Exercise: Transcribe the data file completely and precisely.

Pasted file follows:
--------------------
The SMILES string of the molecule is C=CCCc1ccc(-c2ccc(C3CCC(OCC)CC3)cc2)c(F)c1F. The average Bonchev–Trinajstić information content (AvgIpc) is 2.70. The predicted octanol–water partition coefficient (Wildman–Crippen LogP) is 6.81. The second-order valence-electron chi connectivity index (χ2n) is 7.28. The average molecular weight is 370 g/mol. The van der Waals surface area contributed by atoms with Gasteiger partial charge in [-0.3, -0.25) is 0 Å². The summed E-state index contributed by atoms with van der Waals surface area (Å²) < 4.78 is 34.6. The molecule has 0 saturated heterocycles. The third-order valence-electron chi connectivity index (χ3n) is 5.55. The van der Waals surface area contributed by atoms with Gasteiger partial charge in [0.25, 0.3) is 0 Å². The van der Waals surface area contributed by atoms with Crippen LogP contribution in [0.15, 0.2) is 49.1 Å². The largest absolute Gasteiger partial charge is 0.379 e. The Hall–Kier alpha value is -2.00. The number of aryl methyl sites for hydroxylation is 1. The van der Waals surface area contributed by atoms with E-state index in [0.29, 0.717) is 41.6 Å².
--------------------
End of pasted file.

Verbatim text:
The SMILES string of the molecule is C=CCCc1ccc(-c2ccc(C3CCC(OCC)CC3)cc2)c(F)c1F. The average Bonchev–Trinajstić information content (AvgIpc) is 2.70. The predicted octanol–water partition coefficient (Wildman–Crippen LogP) is 6.81. The second-order valence-electron chi connectivity index (χ2n) is 7.28. The average molecular weight is 370 g/mol. The van der Waals surface area contributed by atoms with Gasteiger partial charge in [-0.3, -0.25) is 0 Å². The summed E-state index contributed by atoms with van der Waals surface area (Å²) < 4.78 is 34.6. The molecule has 0 saturated heterocycles. The third-order valence-electron chi connectivity index (χ3n) is 5.55. The van der Waals surface area contributed by atoms with Gasteiger partial charge in [0.25, 0.3) is 0 Å². The van der Waals surface area contributed by atoms with Crippen LogP contribution in [0.15, 0.2) is 49.1 Å². The largest absolute Gasteiger partial charge is 0.379 e. The Hall–Kier alpha value is -2.00. The number of aryl methyl sites for hydroxylation is 1. The van der Waals surface area contributed by atoms with E-state index in [0.29, 0.717) is 41.6 Å².